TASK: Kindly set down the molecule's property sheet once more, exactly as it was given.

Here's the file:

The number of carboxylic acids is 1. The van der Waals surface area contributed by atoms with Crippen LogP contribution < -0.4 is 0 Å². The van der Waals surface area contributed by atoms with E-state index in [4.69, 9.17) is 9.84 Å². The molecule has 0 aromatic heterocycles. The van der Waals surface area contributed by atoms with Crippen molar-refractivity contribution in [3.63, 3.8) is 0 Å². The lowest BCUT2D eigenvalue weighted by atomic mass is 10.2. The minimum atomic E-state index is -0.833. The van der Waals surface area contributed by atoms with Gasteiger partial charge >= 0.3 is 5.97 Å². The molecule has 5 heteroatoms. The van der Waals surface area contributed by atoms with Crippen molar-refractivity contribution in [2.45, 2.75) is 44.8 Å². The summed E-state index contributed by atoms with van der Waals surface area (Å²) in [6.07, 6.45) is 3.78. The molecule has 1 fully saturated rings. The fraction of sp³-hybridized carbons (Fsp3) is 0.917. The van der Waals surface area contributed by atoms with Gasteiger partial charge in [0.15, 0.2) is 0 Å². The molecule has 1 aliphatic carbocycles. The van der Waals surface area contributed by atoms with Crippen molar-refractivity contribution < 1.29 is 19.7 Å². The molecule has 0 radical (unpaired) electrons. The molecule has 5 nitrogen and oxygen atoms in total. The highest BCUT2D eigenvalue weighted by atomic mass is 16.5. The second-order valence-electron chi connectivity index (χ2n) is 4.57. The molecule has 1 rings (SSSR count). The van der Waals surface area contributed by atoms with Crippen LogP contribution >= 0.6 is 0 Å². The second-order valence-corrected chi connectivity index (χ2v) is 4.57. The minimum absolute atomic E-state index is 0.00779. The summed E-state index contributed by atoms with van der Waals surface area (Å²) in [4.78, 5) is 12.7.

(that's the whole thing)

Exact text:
The number of carboxylic acids is 1. The van der Waals surface area contributed by atoms with Crippen LogP contribution < -0.4 is 0 Å². The van der Waals surface area contributed by atoms with E-state index in [4.69, 9.17) is 9.84 Å². The molecule has 0 aromatic heterocycles. The van der Waals surface area contributed by atoms with Crippen molar-refractivity contribution in [3.63, 3.8) is 0 Å². The lowest BCUT2D eigenvalue weighted by atomic mass is 10.2. The minimum atomic E-state index is -0.833. The van der Waals surface area contributed by atoms with Gasteiger partial charge >= 0.3 is 5.97 Å². The molecule has 5 heteroatoms. The van der Waals surface area contributed by atoms with Crippen molar-refractivity contribution in [2.45, 2.75) is 44.8 Å². The summed E-state index contributed by atoms with van der Waals surface area (Å²) in [6.07, 6.45) is 3.78. The molecule has 1 fully saturated rings. The fraction of sp³-hybridized carbons (Fsp3) is 0.917. The van der Waals surface area contributed by atoms with Gasteiger partial charge in [0.15, 0.2) is 0 Å². The molecule has 1 aliphatic carbocycles. The van der Waals surface area contributed by atoms with Crippen molar-refractivity contribution < 1.29 is 19.7 Å². The molecule has 0 radical (unpaired) electrons. The molecule has 5 nitrogen and oxygen atoms in total. The highest BCUT2D eigenvalue weighted by atomic mass is 16.5. The second-order valence-electron chi connectivity index (χ2n) is 4.57. The molecule has 1 rings (SSSR count). The van der Waals surface area contributed by atoms with Crippen LogP contribution >= 0.6 is 0 Å². The second-order valence-corrected chi connectivity index (χ2v) is 4.57. The minimum absolute atomic E-state index is 0.00779. The summed E-state index contributed by atoms with van der Waals surface area (Å²) in [4.78, 5) is 12.7.